It’s the kind of breakthrough success that comes with a lifetime of preparation. “Recently I’ve been very busy, and it’s been really good,” Carter says, “but I feel like my progress has been slow and steady, just chipping away.”
Perhaps so, but earning the opportunity to play Paganini’s instrument has to count as a pretty big chip. Paganini’s virtuosity was so uncanny that, like bluesman Robert Johnson, he was rumored to have sold his soul to the devil. (“They had marketing even back then,” Carter notes.) His violin, the Cannon, is a masterwork created by one of the last of the famous violin-making family, the Guarneris.
“It’s very different,” Carter says. “It is much bigger than my usual violin, the string lengths are longer, and it’s a big physical workout to play. The sound is a lot darker, and very loud. You don’t find that today. It was magnificent.”
Carter played the Cannon first in Genoa, Italy, and later at Lincoln Center. She remembers demonstrating its power to the American audience, first playing a few bars on her usual violin, then on the Cannon. She said the audience gasped at the first note.
But playing a musical treasure, so valuable that armed bodyguards always flanked it, required some adjustment in Carter’s intense, percussive rhythmic style. The selections were constrained to mood pieces, and impressionistic classical compositions. The concert is recreated on the best-selling CD “Paganini After a Dream” (Verve), but, in Carter’s opinion, the essence of the instrument eluded digital capture. “You can’t get much off a recording,” she reflects philosophically, “sometimes not even emotion. It’s unfortunate, but I was happy to have done it.”
For Carter the distance between modern jazz and a classical musician is not as far as it might appear. “You have to consider that Paganini was an improviser,” she says. “To me it’s just a matter of coming full circle.”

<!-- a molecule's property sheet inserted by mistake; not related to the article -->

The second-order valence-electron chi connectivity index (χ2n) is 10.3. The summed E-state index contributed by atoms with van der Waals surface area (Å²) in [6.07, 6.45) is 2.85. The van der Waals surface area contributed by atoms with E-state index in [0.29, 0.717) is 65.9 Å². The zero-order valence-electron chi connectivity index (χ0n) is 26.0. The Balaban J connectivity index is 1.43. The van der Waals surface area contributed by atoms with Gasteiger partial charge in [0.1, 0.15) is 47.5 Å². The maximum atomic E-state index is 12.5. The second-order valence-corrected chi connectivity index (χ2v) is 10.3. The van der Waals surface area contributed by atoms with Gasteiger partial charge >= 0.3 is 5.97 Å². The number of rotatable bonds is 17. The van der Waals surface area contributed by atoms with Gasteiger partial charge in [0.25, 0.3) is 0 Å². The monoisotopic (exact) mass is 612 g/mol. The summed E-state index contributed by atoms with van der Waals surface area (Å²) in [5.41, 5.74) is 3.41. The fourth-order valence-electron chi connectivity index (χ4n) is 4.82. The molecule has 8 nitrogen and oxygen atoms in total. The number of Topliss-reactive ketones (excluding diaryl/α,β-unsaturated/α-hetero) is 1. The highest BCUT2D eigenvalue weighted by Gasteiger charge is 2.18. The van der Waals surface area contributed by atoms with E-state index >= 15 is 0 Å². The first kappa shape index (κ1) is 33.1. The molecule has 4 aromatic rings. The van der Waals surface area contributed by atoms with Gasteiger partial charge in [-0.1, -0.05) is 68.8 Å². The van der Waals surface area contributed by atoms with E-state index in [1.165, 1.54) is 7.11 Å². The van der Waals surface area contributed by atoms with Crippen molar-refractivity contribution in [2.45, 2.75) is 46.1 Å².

The international acclaim hasn’t gone to her head. “It helps to have a good publicist,” she says. “There are a number of great jazz violinists that are still with us. Joe Kennedy Jr., who’s from your area, Claude “Fiddler” Williams and Johnny Frigo. We should be celebrating them.”
Carter’s appreciation for the tradition is rooted in Detroit, whose ethnic diversity has been fertile ground for musical development. Arguably her best CD is “Motor City Moments,” a homage to her hometown influences, including Motown, whose distinctive sound was created by musicians from Detroit’s thriving jazz scene.
Something of a child prodigy, surrounded by styles ranging from soul to sonata, she was inspired to follow her current path by the playing of Stephane Grapelli; a performance by the legendary gypsy jazz violinist was the first live concert she attended. Her combination of lyrical technique with an omnivorous appreciation of a wide spectrum of musical styles makes her equally at home in a straight jazz session, accompanying pop singers like Mary J. Blige, or bowing swinging improvisations on a legendary instrument in front of a classical audience.
Carter and her quintet (including local hero Alvester Garnett) have no set program for their two nights in Richmond. The plan is to be spiritually open, to try their best to connect and hope for the best.
For Carter, taking risks is more rewarding than taking credit. “Playing jazz, nothing is steady,” Carter says. “But then what is safety? I get so much pleasure just to be able to step out on stage and create.” S
Regina Carter performs at the University of Richmond’s Camp Concert Hall, Jan. 26 and 27 at 7:30 p.m. Tickets cost $14-$28.
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